February 26, 2024

Age-Related Hearing Loss is Often Untreated

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As you age, there is a big chance you may be dealing with age-related hearing loss. Age-related hearing loss is the most common reason for hearing loss, affecting 1 in 3 seniors 65 and over and half of those over 75 years old. Age-related hearing loss, also known as presbycusis, is the natural breakdown of your inner ears as the loud noises your ears have endured and lifestyle choices of a lifetime can build up.

Hearing Loss Develops Over Time

People are often reluctant to admit or accept they have a problem because often they do not know they have a problem at all. Presbycusis is often undiagnosed and untreated because it develops slowly over time. It tends to start slowly that most do not realize that they have hearing damage until one struggles even in the most quiet of environments.

Knowing the Signs of Age-Related Hearing Loss

When we know the signs of age-related hearing loss we can make wise choices around treatment. It is often the people in your life who spend the most time with you that will notice you have a hearing loss before you diagnose the condition yourself. They may notice you asking them to repeat themselves over and over or catch you misunderstanding or pretending to understand what was said. If you are having trouble hearing people in a crowded room, you find you need the television or phone turned up louder than people around you or you are missing alarm clocks and doorbells then it is a very good idea to have your hearing checked as possible.

Denial of Hearing Loss

There are many reasons that keep seniors from admitting they have a hearing loss. Some of these reasons for denial include not believing that their hearing has declined enough to seek treatment, or see it as a sign of weakness they are not willing to admit to. Denial around hearing has serious health complications as seniors age. It is important to understand that while presbycusis is a permanent condition it can be treated using hearing aids. Hearing aids amplify the sounds that your ears struggle to decipher and send them to your inner ear. When seniors are reluctant to admit they have a hearing problem they deny treatment, which allows dangerous side effects to progress to the detriment of their health.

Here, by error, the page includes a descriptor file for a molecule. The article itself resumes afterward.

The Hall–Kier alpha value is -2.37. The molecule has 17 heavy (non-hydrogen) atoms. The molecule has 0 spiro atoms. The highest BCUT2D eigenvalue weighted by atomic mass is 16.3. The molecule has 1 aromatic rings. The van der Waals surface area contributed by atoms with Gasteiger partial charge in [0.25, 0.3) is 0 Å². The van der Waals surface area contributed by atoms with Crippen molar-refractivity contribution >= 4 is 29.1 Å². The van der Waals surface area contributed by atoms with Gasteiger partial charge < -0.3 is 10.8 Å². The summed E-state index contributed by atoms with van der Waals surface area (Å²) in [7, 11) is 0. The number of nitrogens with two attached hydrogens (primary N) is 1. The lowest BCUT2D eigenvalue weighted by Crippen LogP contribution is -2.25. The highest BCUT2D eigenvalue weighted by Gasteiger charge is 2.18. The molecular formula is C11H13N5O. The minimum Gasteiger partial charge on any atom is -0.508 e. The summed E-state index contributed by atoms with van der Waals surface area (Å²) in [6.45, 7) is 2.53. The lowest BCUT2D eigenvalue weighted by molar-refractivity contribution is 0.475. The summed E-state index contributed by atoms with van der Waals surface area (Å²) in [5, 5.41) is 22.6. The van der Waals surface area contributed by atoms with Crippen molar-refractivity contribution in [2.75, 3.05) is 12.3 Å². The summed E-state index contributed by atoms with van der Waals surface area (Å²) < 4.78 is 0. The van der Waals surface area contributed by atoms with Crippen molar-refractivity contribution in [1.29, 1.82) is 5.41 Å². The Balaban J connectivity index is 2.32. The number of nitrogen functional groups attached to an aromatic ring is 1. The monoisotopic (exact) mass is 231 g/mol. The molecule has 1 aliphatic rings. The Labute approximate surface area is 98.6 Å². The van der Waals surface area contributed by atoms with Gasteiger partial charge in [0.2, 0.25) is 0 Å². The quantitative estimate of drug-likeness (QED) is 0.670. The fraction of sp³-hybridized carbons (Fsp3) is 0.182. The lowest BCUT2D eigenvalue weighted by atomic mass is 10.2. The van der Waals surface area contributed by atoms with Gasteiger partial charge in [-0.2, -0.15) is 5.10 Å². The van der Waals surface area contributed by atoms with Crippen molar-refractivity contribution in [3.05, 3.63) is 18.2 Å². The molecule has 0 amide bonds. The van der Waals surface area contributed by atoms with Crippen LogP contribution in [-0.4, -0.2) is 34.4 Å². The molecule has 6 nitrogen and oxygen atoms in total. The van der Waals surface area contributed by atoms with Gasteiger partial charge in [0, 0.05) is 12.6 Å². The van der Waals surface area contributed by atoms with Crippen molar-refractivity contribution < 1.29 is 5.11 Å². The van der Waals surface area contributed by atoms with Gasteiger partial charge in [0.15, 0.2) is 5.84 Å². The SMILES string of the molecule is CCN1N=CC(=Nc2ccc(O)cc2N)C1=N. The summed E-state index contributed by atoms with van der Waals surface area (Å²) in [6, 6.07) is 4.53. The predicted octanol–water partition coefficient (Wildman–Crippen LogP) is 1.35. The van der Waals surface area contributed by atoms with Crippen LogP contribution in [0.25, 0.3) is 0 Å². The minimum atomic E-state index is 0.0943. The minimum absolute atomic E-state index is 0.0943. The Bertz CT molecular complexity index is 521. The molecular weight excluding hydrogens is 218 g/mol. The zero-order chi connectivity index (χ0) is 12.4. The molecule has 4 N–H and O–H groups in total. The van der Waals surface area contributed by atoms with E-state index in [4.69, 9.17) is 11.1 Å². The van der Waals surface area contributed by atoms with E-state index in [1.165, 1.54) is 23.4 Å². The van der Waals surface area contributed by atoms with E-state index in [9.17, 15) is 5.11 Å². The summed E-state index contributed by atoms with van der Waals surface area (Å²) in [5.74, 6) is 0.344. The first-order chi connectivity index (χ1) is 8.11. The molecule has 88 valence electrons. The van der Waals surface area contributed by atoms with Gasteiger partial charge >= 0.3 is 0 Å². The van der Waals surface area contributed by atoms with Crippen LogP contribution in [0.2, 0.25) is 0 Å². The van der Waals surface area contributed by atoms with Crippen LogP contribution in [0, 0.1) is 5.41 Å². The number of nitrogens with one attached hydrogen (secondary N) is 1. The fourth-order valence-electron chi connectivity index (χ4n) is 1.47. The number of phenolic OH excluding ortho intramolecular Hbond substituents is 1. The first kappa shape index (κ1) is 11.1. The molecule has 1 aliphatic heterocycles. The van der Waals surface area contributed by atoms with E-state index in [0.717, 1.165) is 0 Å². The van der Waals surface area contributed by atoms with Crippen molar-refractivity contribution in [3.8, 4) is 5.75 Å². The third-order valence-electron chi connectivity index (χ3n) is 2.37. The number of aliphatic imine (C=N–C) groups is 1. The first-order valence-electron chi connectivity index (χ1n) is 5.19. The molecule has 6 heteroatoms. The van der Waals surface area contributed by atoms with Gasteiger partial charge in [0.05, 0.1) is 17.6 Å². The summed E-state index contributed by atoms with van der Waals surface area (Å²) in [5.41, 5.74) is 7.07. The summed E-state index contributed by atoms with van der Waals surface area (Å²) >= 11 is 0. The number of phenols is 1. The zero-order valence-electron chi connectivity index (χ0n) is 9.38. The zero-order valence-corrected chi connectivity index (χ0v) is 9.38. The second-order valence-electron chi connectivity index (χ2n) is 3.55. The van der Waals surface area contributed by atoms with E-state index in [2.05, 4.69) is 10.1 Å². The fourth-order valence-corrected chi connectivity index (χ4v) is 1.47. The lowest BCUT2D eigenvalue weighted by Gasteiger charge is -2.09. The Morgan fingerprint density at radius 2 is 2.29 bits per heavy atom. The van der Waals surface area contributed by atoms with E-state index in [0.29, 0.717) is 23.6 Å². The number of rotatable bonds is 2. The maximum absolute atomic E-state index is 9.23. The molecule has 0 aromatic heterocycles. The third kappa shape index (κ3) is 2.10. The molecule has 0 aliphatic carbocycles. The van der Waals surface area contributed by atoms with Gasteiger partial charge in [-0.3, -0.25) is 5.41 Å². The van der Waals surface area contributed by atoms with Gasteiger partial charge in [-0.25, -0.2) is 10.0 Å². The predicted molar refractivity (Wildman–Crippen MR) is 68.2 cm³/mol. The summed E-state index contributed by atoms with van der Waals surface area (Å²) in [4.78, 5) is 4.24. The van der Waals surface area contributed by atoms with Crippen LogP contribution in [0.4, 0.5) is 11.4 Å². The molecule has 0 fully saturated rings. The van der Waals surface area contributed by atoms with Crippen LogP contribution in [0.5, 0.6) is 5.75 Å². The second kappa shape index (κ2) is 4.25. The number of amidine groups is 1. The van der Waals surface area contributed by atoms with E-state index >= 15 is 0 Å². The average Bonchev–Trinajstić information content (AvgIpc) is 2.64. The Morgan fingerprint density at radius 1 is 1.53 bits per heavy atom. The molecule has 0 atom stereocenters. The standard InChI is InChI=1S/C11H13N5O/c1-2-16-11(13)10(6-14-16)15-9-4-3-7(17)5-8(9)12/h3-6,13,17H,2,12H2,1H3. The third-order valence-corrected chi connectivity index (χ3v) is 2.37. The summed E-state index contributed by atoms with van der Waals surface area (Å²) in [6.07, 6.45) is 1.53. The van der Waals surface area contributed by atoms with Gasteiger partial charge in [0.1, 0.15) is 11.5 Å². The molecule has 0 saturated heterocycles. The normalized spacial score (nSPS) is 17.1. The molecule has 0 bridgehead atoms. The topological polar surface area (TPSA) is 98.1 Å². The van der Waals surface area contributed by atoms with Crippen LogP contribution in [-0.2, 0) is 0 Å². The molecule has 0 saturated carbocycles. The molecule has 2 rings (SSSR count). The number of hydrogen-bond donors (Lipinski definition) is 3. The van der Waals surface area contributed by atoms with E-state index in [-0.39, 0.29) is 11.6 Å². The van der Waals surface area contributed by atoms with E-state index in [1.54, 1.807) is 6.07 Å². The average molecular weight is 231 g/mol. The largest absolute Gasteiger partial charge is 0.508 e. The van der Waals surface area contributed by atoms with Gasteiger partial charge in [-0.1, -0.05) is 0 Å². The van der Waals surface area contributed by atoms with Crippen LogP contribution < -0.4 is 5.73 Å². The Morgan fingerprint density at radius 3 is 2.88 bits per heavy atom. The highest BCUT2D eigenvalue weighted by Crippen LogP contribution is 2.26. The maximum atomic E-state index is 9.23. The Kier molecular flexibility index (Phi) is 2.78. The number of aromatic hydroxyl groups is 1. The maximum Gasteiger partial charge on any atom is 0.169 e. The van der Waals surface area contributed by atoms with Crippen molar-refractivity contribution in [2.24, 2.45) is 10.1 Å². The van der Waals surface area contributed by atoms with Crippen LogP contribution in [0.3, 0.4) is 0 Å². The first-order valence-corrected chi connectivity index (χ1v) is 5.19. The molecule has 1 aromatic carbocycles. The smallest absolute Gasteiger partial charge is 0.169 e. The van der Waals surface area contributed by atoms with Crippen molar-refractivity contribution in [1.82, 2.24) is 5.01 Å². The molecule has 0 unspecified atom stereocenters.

Negative Effects of Denial Around Hearing Loss

When hearing loss is ignored and goes untreated it can make seniors feel out of the loop in conversations. They may start to struggle in communication, opting to avoid social interactions, leading to depression and self-isolation. Relationships between partners, family, friends and co-workers begin to struggle and self-confidence suffers. Seniors who struggle to hear can struggle with memory problems that have been linked to a higher risk in developing dementia. Mobility is also compromised as seniors have less auditory information helping them navigate the world, leading to higher incidence of falls and hospitalizations.

Treating Age-Related Hearing Loss

When seniors treat their hearing with hearing aids they have a chance to stop these negative side effects before they can progress into more serious conditions. Hearing aids have been shown time and time again to help ease the effects of presbycusis, making the people and sounds of your life audible. Despite the positive benefits of hearing aids many seniors avoid dealing with their hearing. Of people 70 and older that could benefit from hearing aids only 30% have ever even tried them. Don’t be part of this statistic. Hearing aids can make it possible to communicate with the people in your life, continuing to build and develop relationships. You will have a greater sense of mobility and self-confidence, allowing you to stay active, connected and engaged.

Schedule a Hearing Test Today

Don’t let hearing loss slow you down from continuing to enjoy your life. As you arrive at 65 and older it is a safe bet to have your hearing checked annually. Make an appointment to have your hearing checked today. We can help you understand if you have a hearing loss, to what extent and help you find the best hearing solutions for you and your lifestyle.

Dr. Teague earned his Bachelor of Science Degree in Hearing, Speech and Language from Ohio University and his Doctoral Degree in Audiology from The University of Louisville. He is an active member of the American Academy of Audiology and the Ohio Board of Audiology.

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